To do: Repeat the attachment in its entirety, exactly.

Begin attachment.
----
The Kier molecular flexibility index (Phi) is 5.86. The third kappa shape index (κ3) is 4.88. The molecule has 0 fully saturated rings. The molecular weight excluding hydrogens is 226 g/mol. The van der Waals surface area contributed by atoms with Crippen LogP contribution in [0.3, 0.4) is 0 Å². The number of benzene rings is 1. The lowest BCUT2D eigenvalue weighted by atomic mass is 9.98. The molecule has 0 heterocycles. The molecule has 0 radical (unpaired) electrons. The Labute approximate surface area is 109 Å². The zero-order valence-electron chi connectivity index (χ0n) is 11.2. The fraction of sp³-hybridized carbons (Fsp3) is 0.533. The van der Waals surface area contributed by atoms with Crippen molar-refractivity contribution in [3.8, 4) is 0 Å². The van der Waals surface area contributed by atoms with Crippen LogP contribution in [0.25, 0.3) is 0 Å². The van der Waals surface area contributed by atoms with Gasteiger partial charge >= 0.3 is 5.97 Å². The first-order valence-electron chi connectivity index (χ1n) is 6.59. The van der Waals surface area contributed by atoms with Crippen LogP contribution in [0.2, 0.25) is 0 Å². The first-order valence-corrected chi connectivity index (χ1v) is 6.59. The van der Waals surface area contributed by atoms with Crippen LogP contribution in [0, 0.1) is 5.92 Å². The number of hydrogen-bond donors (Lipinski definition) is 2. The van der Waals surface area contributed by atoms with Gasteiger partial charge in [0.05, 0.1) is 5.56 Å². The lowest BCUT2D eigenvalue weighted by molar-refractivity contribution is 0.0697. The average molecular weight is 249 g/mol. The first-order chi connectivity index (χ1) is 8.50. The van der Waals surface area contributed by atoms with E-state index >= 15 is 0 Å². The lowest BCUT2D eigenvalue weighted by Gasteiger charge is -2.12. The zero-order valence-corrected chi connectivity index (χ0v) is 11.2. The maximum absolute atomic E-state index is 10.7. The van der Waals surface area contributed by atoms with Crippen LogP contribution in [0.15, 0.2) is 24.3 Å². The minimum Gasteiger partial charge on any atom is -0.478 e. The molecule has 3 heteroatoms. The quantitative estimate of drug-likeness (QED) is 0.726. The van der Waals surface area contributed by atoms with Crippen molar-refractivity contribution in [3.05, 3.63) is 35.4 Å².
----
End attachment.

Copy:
The Kier molecular flexibility index (Phi) is 5.86. The third kappa shape index (κ3) is 4.88. The molecule has 0 fully saturated rings. The molecular weight excluding hydrogens is 226 g/mol. The van der Waals surface area contributed by atoms with Crippen LogP contribution in [0.3, 0.4) is 0 Å². The number of benzene rings is 1. The lowest BCUT2D eigenvalue weighted by atomic mass is 9.98. The molecule has 0 heterocycles. The molecule has 0 radical (unpaired) electrons. The Labute approximate surface area is 109 Å². The zero-order valence-electron chi connectivity index (χ0n) is 11.2. The fraction of sp³-hybridized carbons (Fsp3) is 0.533. The van der Waals surface area contributed by atoms with Crippen molar-refractivity contribution in [3.8, 4) is 0 Å². The van der Waals surface area contributed by atoms with Crippen LogP contribution in [0.25, 0.3) is 0 Å². The van der Waals surface area contributed by atoms with Gasteiger partial charge >= 0.3 is 5.97 Å². The first-order valence-electron chi connectivity index (χ1n) is 6.59. The van der Waals surface area contributed by atoms with Crippen LogP contribution in [0.2, 0.25) is 0 Å². The first-order valence-corrected chi connectivity index (χ1v) is 6.59. The van der Waals surface area contributed by atoms with Crippen LogP contribution in [0, 0.1) is 5.92 Å². The number of hydrogen-bond donors (Lipinski definition) is 2. The van der Waals surface area contributed by atoms with Gasteiger partial charge in [0.05, 0.1) is 5.56 Å². The lowest BCUT2D eigenvalue weighted by molar-refractivity contribution is 0.0697. The average molecular weight is 249 g/mol. The first-order chi connectivity index (χ1) is 8.50. The van der Waals surface area contributed by atoms with E-state index >= 15 is 0 Å². The lowest BCUT2D eigenvalue weighted by Gasteiger charge is -2.12. The zero-order valence-corrected chi connectivity index (χ0v) is 11.2. The maximum absolute atomic E-state index is 10.7. The van der Waals surface area contributed by atoms with Crippen LogP contribution in [0.15, 0.2) is 24.3 Å². The minimum Gasteiger partial charge on any atom is -0.478 e. The molecule has 3 heteroatoms. The quantitative estimate of drug-likeness (QED) is 0.726. The van der Waals surface area contributed by atoms with Crippen molar-refractivity contribution in [3.05, 3.63) is 35.4 Å².